Achimota Anglican Junior High School and youth of Achimota Zongo are in a toggle over the construction of a new school building.
While the youth contend that the construction of a GH¢ 120,000 school project will deprive them of a football playing field, the school authorities maintain that the building is necessary to accommodate 620 pupils from the Primary and Kindergarten departments who arc currently located in five dilapidated classrooms near the Achimota lorry station.
In an interview with the Times, the headteacher, Rose Dinsey, said last November 17 when the contractor and his workers arrived at the site to construct the profile for the project, a group made up of mostly young men from the community, armed with destructive weapons attacked the contractors and their workers.
"The hostile mob numbering about 50 with clubs and heavy iron rods, destroyed property at the site, beat up the workers, collected their mobile phones and money and chased them out of the site," Mrs Dinsey narrated.
The headteacher said the mob proceeded to remove all the pegs and the profile boards, poured petrol on them and set them on fire.
They then attacked the contractor and his workers and subjected them to severe beatings and in the process damaged their vehicles.
"At this juncture, we thought it necessary to protect the lives of the school children and prevent them from witnessing these gory events by barricading them inside the classrooms," she said.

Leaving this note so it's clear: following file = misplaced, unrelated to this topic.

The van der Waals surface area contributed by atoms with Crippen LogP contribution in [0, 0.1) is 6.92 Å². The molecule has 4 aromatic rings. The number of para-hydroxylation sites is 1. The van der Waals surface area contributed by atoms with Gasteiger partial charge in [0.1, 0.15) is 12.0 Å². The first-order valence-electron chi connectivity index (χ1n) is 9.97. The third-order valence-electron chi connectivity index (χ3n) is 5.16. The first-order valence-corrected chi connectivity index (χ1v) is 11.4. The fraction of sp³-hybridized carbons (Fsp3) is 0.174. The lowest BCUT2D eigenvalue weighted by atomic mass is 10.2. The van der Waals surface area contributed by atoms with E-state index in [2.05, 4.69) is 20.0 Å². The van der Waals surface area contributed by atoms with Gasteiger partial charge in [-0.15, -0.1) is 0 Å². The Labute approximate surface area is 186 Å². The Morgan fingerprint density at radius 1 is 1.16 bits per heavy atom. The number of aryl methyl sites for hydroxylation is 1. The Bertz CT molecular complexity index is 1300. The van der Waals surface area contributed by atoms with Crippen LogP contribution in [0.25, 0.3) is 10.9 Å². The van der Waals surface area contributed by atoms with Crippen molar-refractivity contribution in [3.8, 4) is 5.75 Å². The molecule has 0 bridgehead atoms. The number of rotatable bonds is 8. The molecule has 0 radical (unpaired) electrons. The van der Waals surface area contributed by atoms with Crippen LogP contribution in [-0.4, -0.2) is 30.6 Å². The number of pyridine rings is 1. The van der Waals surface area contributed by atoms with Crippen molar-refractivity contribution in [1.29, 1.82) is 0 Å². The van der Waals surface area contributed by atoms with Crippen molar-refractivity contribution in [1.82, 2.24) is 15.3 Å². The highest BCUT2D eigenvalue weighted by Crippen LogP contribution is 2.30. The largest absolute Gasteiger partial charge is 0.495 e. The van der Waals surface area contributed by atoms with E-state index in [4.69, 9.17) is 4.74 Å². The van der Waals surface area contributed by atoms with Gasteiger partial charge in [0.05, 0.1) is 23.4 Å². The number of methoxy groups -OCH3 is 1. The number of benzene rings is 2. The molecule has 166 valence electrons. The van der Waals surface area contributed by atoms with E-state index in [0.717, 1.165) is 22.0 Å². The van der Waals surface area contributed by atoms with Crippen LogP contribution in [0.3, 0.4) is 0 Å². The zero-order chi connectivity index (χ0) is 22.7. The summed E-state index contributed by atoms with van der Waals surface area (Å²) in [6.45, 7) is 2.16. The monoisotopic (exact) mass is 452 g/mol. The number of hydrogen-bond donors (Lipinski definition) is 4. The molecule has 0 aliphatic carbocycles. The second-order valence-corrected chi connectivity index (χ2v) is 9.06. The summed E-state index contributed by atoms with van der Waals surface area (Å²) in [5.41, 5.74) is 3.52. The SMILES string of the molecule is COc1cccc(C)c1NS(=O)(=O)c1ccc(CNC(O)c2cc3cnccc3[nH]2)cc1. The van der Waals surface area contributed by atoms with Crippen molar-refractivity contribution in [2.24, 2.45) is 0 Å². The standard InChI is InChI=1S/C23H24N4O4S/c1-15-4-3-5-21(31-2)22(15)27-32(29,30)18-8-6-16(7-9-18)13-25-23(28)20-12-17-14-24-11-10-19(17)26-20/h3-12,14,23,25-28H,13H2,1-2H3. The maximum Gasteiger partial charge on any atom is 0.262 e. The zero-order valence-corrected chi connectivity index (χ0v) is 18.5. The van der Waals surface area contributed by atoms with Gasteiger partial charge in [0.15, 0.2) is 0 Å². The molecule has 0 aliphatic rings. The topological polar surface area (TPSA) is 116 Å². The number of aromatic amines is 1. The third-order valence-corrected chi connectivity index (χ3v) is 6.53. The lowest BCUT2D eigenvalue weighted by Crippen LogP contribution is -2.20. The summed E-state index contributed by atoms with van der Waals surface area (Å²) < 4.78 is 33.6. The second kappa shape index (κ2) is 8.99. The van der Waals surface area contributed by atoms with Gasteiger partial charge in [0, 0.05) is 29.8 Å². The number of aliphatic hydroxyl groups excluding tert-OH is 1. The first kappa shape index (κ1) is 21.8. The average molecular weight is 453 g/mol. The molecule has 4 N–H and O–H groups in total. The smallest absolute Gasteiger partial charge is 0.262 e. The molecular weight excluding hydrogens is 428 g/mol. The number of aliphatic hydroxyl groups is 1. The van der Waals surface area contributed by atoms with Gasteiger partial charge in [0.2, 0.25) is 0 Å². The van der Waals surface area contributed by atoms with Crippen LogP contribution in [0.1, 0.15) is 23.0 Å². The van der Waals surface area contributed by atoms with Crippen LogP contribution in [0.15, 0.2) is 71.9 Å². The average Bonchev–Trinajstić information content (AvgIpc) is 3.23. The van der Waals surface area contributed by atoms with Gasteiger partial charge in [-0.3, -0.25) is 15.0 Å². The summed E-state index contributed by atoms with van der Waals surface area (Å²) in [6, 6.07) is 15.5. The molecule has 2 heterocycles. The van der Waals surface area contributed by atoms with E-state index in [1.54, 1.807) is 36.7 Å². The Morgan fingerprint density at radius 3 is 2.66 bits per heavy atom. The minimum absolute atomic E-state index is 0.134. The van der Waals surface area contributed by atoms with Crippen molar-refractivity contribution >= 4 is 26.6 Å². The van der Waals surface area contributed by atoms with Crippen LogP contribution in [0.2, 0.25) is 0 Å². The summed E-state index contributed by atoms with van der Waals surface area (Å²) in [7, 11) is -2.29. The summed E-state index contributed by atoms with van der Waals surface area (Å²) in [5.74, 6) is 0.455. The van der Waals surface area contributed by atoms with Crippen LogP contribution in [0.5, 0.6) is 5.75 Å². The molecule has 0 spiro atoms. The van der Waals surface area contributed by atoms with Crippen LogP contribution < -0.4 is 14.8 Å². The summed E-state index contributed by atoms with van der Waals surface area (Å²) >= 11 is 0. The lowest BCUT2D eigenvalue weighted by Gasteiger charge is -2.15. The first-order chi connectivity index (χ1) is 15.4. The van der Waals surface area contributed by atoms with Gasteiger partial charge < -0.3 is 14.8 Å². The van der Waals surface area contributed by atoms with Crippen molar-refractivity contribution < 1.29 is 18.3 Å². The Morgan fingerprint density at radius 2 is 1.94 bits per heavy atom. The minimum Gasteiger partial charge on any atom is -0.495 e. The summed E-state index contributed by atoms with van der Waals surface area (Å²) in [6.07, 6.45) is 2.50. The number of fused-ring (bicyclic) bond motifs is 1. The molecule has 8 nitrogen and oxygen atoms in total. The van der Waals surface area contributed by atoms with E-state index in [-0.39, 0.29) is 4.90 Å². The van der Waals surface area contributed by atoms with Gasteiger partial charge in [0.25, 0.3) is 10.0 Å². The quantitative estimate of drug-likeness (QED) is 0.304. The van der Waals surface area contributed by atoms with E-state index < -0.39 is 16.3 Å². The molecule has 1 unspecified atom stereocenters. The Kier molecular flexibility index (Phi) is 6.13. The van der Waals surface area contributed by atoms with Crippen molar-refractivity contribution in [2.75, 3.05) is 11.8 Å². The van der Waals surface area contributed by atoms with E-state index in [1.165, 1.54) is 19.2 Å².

Mrs Dinsey said not satisfied with their misdeeds the irate youth marched towards her office shouting "where is that woman", "we want her", "we shall burn her", adding that when they failed to get her, they destroyed one of the newly fixed classroom doors.
She said, when the Metropolitan Education Directorate and Accra Regional Manager of Anglican Education Unit got wind of the situation, they quickly rushed to the school, and based on their judgment the school was immediately closed for the day in order to avoid any harm to the children.
In an effort to settle the matter, the Director-General of Ghana Education Service (GES), Mr Sam Bannerman-Mensah, together with the Accra Metropolitan Education Director, Mr Okaija Dinsey, and other officials met with parents and opinion leaders in the community last Friday, January 23, to deliberate on the impasse.
Mr Bannerman-Mensah reminded the gathering of the constitutional mandate of the GES to provide quality education to every child of school-going age from the Kindergarten to JHS, "so it will be difficult to compromise this responsibility."
"I know from where I sit that a lot of communities need school buildings, so when I hear that the GETFund has approved of funding for the project, but some members of the community are opposing it, I find it surprising," he said.
Mr Bannerman-Mensah assured the youth that the school project includes the provision of a football park, and said the GES encourages extra curriculum activities, "so the school authorities will ensure that there is a playing field for the children.
The Director-General said that the meeting was summoned so that "we all arrive at an understanding as to why the project must be undertaking.
However, if you do not cooperate, then we may be compelled to use force."
When the youth were given the opportunity to air their grievances their spokesperson asked for time to confer with his colleagues to ascertain their stand on the new development.
However, moments after the meeting, one of the youth stormed the school premises and started hurling insults at the headteacher in the full glare of the officials.